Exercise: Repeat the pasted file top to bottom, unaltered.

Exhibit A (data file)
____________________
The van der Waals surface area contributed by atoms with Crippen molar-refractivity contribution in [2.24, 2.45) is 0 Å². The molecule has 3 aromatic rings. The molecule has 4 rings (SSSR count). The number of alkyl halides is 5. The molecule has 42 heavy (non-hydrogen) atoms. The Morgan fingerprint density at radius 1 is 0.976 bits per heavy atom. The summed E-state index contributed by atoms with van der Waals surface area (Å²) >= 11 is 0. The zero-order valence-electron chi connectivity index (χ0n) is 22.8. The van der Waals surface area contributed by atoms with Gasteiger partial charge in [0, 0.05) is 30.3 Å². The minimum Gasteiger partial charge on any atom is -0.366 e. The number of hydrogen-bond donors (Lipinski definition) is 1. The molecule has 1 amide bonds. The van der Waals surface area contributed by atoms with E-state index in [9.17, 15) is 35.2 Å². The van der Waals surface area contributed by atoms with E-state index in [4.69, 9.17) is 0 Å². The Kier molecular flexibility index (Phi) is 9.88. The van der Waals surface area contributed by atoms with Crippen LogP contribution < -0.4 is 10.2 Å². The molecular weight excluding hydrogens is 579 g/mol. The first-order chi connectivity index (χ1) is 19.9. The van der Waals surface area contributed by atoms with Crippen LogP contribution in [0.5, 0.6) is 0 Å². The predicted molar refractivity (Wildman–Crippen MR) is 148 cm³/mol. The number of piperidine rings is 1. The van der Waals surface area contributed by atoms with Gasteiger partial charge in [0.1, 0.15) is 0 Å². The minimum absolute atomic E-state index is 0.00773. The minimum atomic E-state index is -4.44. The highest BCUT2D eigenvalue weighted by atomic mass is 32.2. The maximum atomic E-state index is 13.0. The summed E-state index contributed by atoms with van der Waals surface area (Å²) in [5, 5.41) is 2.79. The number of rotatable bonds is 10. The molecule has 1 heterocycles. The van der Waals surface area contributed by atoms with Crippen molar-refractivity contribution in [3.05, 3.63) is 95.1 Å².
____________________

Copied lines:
The van der Waals surface area contributed by atoms with Crippen molar-refractivity contribution in [2.24, 2.45) is 0 Å². The molecule has 3 aromatic rings. The molecule has 4 rings (SSSR count). The number of alkyl halides is 5. The molecule has 42 heavy (non-hydrogen) atoms. The Morgan fingerprint density at radius 1 is 0.976 bits per heavy atom. The summed E-state index contributed by atoms with van der Waals surface area (Å²) >= 11 is 0. The zero-order valence-electron chi connectivity index (χ0n) is 22.8. The van der Waals surface area contributed by atoms with Gasteiger partial charge in [0, 0.05) is 30.3 Å². The minimum Gasteiger partial charge on any atom is -0.366 e. The number of hydrogen-bond donors (Lipinski definition) is 1. The molecule has 1 amide bonds. The van der Waals surface area contributed by atoms with E-state index in [9.17, 15) is 35.2 Å². The van der Waals surface area contributed by atoms with E-state index in [4.69, 9.17) is 0 Å². The Kier molecular flexibility index (Phi) is 9.88. The van der Waals surface area contributed by atoms with Crippen LogP contribution < -0.4 is 10.2 Å². The molecular weight excluding hydrogens is 579 g/mol. The first-order chi connectivity index (χ1) is 19.9. The van der Waals surface area contributed by atoms with Crippen LogP contribution in [0.5, 0.6) is 0 Å². The predicted molar refractivity (Wildman–Crippen MR) is 148 cm³/mol. The number of piperidine rings is 1. The van der Waals surface area contributed by atoms with Gasteiger partial charge in [0.1, 0.15) is 0 Å². The minimum absolute atomic E-state index is 0.00773. The minimum atomic E-state index is -4.44. The highest BCUT2D eigenvalue weighted by atomic mass is 32.2. The maximum atomic E-state index is 13.0. The summed E-state index contributed by atoms with van der Waals surface area (Å²) in [5, 5.41) is 2.79. The number of rotatable bonds is 10. The molecule has 1 heterocycles. The van der Waals surface area contributed by atoms with Crippen molar-refractivity contribution in [3.05, 3.63) is 95.1 Å².